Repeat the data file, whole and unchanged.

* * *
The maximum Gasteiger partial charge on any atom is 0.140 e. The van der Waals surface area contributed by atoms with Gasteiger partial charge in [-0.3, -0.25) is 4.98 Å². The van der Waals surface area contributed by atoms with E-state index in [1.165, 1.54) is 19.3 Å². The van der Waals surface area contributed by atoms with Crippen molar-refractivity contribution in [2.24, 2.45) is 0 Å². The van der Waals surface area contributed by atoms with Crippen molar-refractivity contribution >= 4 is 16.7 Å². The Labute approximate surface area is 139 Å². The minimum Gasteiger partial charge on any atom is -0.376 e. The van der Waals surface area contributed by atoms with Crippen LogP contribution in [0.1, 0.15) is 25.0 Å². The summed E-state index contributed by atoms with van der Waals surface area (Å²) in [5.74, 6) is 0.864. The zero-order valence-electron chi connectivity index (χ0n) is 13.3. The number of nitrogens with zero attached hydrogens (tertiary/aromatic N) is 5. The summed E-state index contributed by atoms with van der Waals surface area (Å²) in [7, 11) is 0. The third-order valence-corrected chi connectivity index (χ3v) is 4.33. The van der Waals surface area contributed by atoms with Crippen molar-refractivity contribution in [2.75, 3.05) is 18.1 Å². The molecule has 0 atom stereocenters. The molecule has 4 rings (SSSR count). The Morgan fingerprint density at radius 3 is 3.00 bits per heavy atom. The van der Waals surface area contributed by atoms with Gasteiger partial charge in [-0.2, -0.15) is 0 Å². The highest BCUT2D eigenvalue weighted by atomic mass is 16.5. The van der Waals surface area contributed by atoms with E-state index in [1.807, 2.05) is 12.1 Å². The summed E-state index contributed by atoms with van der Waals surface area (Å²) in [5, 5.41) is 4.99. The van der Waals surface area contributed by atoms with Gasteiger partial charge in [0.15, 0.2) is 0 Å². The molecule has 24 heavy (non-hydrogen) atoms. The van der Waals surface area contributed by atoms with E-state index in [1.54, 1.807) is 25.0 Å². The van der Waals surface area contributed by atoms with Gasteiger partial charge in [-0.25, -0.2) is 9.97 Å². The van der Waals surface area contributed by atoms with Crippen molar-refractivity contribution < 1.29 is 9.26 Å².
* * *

The maximum Gasteiger partial charge on any atom is 0.140 e. The van der Waals surface area contributed by atoms with Gasteiger partial charge in [-0.3, -0.25) is 4.98 Å². The van der Waals surface area contributed by atoms with E-state index in [1.165, 1.54) is 19.3 Å². The van der Waals surface area contributed by atoms with Crippen molar-refractivity contribution in [2.24, 2.45) is 0 Å². The van der Waals surface area contributed by atoms with Crippen molar-refractivity contribution >= 4 is 16.7 Å². The Labute approximate surface area is 139 Å². The minimum Gasteiger partial charge on any atom is -0.376 e. The van der Waals surface area contributed by atoms with Crippen LogP contribution in [0.1, 0.15) is 25.0 Å². The summed E-state index contributed by atoms with van der Waals surface area (Å²) in [5.74, 6) is 0.864. The zero-order valence-electron chi connectivity index (χ0n) is 13.3. The number of nitrogens with zero attached hydrogens (tertiary/aromatic N) is 5. The summed E-state index contributed by atoms with van der Waals surface area (Å²) in [7, 11) is 0. The third-order valence-corrected chi connectivity index (χ3v) is 4.33. The van der Waals surface area contributed by atoms with Crippen molar-refractivity contribution in [2.75, 3.05) is 18.1 Å². The molecule has 0 atom stereocenters. The molecule has 4 rings (SSSR count). The Morgan fingerprint density at radius 3 is 3.00 bits per heavy atom. The van der Waals surface area contributed by atoms with Gasteiger partial charge in [-0.2, -0.15) is 0 Å². The highest BCUT2D eigenvalue weighted by atomic mass is 16.5. The van der Waals surface area contributed by atoms with E-state index in [1.807, 2.05) is 12.1 Å². The summed E-state index contributed by atoms with van der Waals surface area (Å²) in [5, 5.41) is 4.99. The van der Waals surface area contributed by atoms with Gasteiger partial charge in [0.15, 0.2) is 0 Å². The molecule has 24 heavy (non-hydrogen) atoms. The van der Waals surface area contributed by atoms with E-state index in [1.54, 1.807) is 25.0 Å². The van der Waals surface area contributed by atoms with Gasteiger partial charge in [-0.25, -0.2) is 9.97 Å². The van der Waals surface area contributed by atoms with Crippen molar-refractivity contribution < 1.29 is 9.26 Å².